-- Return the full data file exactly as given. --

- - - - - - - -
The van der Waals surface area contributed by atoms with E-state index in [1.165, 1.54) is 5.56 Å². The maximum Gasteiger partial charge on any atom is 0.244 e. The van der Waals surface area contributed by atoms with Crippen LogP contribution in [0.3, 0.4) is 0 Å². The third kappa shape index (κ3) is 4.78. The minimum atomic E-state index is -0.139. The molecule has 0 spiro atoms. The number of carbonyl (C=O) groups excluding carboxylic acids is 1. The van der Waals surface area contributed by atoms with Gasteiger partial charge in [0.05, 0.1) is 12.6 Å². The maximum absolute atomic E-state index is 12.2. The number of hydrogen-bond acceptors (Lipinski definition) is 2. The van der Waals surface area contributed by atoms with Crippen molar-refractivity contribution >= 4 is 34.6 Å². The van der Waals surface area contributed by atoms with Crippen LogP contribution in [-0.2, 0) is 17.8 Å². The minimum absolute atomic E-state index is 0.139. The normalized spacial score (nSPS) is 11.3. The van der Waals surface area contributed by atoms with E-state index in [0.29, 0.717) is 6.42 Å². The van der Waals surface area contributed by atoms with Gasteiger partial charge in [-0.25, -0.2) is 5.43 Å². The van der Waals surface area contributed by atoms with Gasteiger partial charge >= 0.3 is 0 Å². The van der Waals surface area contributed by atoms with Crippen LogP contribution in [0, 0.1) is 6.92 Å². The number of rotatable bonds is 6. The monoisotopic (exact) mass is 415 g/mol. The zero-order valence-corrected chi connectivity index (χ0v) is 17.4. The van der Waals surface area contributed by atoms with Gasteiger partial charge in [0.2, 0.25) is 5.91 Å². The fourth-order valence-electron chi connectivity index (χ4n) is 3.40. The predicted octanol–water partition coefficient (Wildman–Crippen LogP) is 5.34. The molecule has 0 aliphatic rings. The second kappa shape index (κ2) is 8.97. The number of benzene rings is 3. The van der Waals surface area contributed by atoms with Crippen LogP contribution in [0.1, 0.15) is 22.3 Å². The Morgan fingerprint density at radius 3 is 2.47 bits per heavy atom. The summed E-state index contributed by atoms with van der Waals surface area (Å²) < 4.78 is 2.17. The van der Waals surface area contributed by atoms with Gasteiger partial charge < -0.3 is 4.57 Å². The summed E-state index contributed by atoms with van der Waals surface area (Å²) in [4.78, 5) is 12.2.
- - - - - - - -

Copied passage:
The van der Waals surface area contributed by atoms with E-state index in [1.165, 1.54) is 5.56 Å². The maximum Gasteiger partial charge on any atom is 0.244 e. The van der Waals surface area contributed by atoms with Crippen LogP contribution in [0.3, 0.4) is 0 Å². The third kappa shape index (κ3) is 4.78. The minimum atomic E-state index is -0.139. The molecule has 0 spiro atoms. The number of carbonyl (C=O) groups excluding carboxylic acids is 1. The van der Waals surface area contributed by atoms with Gasteiger partial charge in [0.05, 0.1) is 12.6 Å². The maximum absolute atomic E-state index is 12.2. The number of hydrogen-bond acceptors (Lipinski definition) is 2. The van der Waals surface area contributed by atoms with Crippen molar-refractivity contribution >= 4 is 34.6 Å². The van der Waals surface area contributed by atoms with Crippen LogP contribution in [-0.2, 0) is 17.8 Å². The minimum absolute atomic E-state index is 0.139. The normalized spacial score (nSPS) is 11.3. The van der Waals surface area contributed by atoms with E-state index in [0.29, 0.717) is 6.42 Å². The van der Waals surface area contributed by atoms with Gasteiger partial charge in [-0.25, -0.2) is 5.43 Å². The van der Waals surface area contributed by atoms with Gasteiger partial charge >= 0.3 is 0 Å². The van der Waals surface area contributed by atoms with Crippen LogP contribution in [0, 0.1) is 6.92 Å². The number of rotatable bonds is 6. The monoisotopic (exact) mass is 415 g/mol. The zero-order valence-corrected chi connectivity index (χ0v) is 17.4. The van der Waals surface area contributed by atoms with Gasteiger partial charge in [0.2, 0.25) is 5.91 Å². The fourth-order valence-electron chi connectivity index (χ4n) is 3.40. The predicted octanol–water partition coefficient (Wildman–Crippen LogP) is 5.34. The molecule has 0 aliphatic rings. The second kappa shape index (κ2) is 8.97. The number of benzene rings is 3. The van der Waals surface area contributed by atoms with Crippen LogP contribution in [0.1, 0.15) is 22.3 Å². The Morgan fingerprint density at radius 3 is 2.47 bits per heavy atom. The summed E-state index contributed by atoms with van der Waals surface area (Å²) < 4.78 is 2.17. The van der Waals surface area contributed by atoms with Gasteiger partial charge < -0.3 is 4.57 Å². The summed E-state index contributed by atoms with van der Waals surface area (Å²) in [4.78, 5) is 12.2.